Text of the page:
I never really got Mary. Not Mary Magdalene; no, I certainly got her. I like to think that if I’d been around in Judea in AD 30ish I’d have joined Jesus’ band of followers, just like she did. I’d have left everything behind and gone on a grand adventure to change the world, not stayed at home. When, as a middle-aged teen, I found out about her characterisation as a Whore, the antithesis to the Other Mary’s Virgin, I was shocked. Leaving aside the diametrically opposed, two-dimensional versions of womanhood I saw before me, I was shocked at how long the whole Good Girl/Bad Girl thing had been going on (and no doubt for longer than that, too). For me, Mary the friend, not Mary the mother; she was the one who made more sense.
The Mary in all the plays, the one in the blue dress, the one pictured oh, so serene, so perfect in her putting others first, so haloed in her sexless femininity, she always seemed so vanilla, so unreal, so lacking in the frail, mistake making humanity so abundantly displayed by the disciples, and Jesus’ other followers, the ones with whom I could identify. Until, that is, I too had a baby.
Not that I felt it when I was waiting for him. By the time Christmas came my head was full of fluff and nappies and dreams and the slow motion contentment that hits you in the eighth month. The preparation for my baby was nothing like hers. My waiting bore no relation to hers. I faced no social disgrace. Any fear of death was countered by a birth plan, not exacerbated by stones.
No, it was when he arrived, and suddenly his future wasn’t what I thought it was going to be, when suddenly it wasn’t about dreams and hopes and silly joyful expectations that mothers feel when they look upon their firstborn for the first time, that it hit me.
I wasn’t alone.
It was before there was an online community of parents of children with Down’s syndrome. It was before I knew more than one other person who had a baby like mine. It was before I knew anything much apart from an isolating diagnosis, and, when I thought about her, and wondered why she was there, a continuous presence in all of the stories, I realised that I wasn’t the only mother to have knowledge about her baby, before he was even born, before he had even become a person, that rocked her world.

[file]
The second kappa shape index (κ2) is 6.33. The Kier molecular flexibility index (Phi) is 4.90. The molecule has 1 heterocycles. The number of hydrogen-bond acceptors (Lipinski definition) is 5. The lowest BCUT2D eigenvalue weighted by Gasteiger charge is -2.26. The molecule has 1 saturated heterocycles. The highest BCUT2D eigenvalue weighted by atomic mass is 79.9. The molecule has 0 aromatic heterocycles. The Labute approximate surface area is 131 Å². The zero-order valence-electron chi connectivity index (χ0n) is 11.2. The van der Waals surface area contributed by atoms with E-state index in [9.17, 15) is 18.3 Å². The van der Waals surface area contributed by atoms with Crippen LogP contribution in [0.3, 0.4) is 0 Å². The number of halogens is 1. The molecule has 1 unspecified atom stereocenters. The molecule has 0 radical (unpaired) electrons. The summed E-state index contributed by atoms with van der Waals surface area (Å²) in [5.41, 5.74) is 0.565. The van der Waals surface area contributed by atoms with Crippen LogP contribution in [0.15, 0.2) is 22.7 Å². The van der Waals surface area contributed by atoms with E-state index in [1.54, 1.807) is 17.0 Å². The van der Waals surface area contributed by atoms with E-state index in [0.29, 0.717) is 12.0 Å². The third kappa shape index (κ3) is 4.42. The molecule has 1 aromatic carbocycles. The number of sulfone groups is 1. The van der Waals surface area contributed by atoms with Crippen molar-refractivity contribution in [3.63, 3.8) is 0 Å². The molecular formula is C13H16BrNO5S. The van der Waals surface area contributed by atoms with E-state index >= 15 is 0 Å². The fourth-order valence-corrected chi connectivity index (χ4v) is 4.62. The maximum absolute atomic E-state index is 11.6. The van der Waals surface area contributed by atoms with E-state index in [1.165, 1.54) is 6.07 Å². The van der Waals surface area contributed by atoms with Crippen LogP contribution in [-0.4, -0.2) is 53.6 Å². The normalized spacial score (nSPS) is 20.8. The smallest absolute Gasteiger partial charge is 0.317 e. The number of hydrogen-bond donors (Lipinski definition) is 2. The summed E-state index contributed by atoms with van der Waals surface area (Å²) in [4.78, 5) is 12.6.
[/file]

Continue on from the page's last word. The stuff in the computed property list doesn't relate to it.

I wasn’t the only one to receive the bittersweet news that the baby, the one I had been waiting for, preparing my self for, my home for, wasn’t going to be the person that I thought he would. I wasn’t the only one to have foreknowledge about her child; a knowledge, while powerful, overwhelming in its responsibility, held inside its heart a worry, an anxiety, that all might not end well.
And in that moment, in those moments of revelation, in my subsequent pregnancies, the following advents to my firstborn, I understood her power. That, while we might, on the surface, think of her as some sort of ideal woman, the guardian of the home, the good girl who rode out the storm, her presence lends the story of Christmas, the story of Advent, of waiting, of expectation, an added depth.
While, on the surface, we think of Christmas in terms of gifts, for those of us with a Christian faith, of the Greatest Gift, Mary reminds me that there is a cost to motherhood. That in the dark heart of a cold midwinter, while there is certainly joy, there is also melancholy; an emptiness that reminds me to stop waiting, to take every moment as it comes, to enjoy the now, for we do not know what heat we may face tomorrow.